Last month, Ronda Rousey made MMA history by becoming the first female fighter to join the UFC. Now her opponent, Liz Carmouche, will also make history for being the first openly gay fighter to step into the Octagon.
The two will square off at UFC 157 in Anaheim, California, on February 23, 2013. They are the first female fighters to headline a UFC Pay-Per-View event and will be fighting in the newly-created 135-pound women’s bantamweight division.
UFC president Dana White has been singing Rousey’s praises for months, but he also recently applauded Carmouche, calling her “brave” for admitting to being gay. This may come as a surprise to UFC fans, as White was labeled a homophobe after he dropped a gay slur in his video blog a couple of years ago in reference to an article about the use of credentials at UFC events.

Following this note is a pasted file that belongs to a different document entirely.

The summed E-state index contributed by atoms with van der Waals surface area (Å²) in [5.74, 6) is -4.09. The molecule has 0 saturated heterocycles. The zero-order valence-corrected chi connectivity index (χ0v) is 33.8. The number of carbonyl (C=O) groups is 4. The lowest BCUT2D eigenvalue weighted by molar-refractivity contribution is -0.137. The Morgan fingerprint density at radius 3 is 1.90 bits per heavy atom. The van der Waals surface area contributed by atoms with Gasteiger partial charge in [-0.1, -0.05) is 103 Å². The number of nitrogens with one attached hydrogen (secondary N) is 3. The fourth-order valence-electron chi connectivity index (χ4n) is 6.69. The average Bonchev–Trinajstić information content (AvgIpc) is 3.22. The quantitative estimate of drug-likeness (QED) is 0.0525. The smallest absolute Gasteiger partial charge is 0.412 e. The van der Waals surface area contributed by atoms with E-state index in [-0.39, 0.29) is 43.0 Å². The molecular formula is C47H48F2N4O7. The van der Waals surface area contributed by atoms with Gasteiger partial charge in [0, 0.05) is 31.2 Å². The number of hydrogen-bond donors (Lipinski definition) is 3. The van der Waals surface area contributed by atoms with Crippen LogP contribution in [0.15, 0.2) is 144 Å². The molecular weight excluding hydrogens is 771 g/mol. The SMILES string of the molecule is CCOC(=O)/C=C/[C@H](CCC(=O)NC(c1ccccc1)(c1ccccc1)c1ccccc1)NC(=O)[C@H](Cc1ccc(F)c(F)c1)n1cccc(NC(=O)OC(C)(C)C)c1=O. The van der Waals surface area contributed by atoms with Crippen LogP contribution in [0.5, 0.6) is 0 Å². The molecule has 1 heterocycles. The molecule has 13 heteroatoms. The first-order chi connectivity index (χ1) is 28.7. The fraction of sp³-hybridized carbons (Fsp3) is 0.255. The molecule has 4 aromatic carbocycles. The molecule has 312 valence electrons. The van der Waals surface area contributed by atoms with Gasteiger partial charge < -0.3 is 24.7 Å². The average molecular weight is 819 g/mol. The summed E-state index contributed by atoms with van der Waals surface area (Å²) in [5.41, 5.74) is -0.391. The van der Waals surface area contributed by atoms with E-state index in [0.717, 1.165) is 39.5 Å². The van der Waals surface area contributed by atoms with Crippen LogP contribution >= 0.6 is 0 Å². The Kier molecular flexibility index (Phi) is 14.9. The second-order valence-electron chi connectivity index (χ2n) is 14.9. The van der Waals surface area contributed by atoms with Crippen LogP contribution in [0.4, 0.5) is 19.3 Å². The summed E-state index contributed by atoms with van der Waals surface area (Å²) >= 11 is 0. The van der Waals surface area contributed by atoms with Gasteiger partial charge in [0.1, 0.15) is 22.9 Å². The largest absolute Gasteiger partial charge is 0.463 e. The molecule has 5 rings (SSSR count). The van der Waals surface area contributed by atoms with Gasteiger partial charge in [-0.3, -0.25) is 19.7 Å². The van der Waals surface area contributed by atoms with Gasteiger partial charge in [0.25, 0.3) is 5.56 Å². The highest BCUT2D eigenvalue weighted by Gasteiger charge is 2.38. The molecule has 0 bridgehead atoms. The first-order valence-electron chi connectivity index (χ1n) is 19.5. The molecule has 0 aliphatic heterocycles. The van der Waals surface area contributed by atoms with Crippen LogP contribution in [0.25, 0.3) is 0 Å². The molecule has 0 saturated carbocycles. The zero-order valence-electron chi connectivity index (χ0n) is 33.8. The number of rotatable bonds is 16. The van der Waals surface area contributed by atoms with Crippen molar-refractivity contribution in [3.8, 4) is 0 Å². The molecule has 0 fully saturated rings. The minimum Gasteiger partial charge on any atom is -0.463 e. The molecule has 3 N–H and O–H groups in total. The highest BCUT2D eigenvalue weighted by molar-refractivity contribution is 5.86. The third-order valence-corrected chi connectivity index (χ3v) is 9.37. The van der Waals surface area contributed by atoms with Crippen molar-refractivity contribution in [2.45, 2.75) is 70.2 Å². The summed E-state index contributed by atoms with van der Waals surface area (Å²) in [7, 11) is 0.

White quickly apologized and regretted that people thought he was homophobic. He has since encouraged any openly gay fighters in the UFC to come out. And Carmouche has done exactly that.
White said about Carmouche’s decision, “I love what she did … I applaud that she came out and that she’s the first one. Good for her. I hope more do.”
While most eyes will be on Rousey, as they have been for months, during UFC 157, Carmouche shouldn’t be forgotten. She ranks in the top 10 135-pound female MMA fighters in the world with a record of 8-2. Rousey, at 6-0, takes the top spot, followed by Sarah Kaufman (15-2), Alexis Davis (12-5), Miesha Tate (13-3), and Sara McMann (6-0).
Despite their respective first statuses, at the end of the day, the most important thing for Rousey and Carmouche is that they put on a good fight when they enter the Octagon.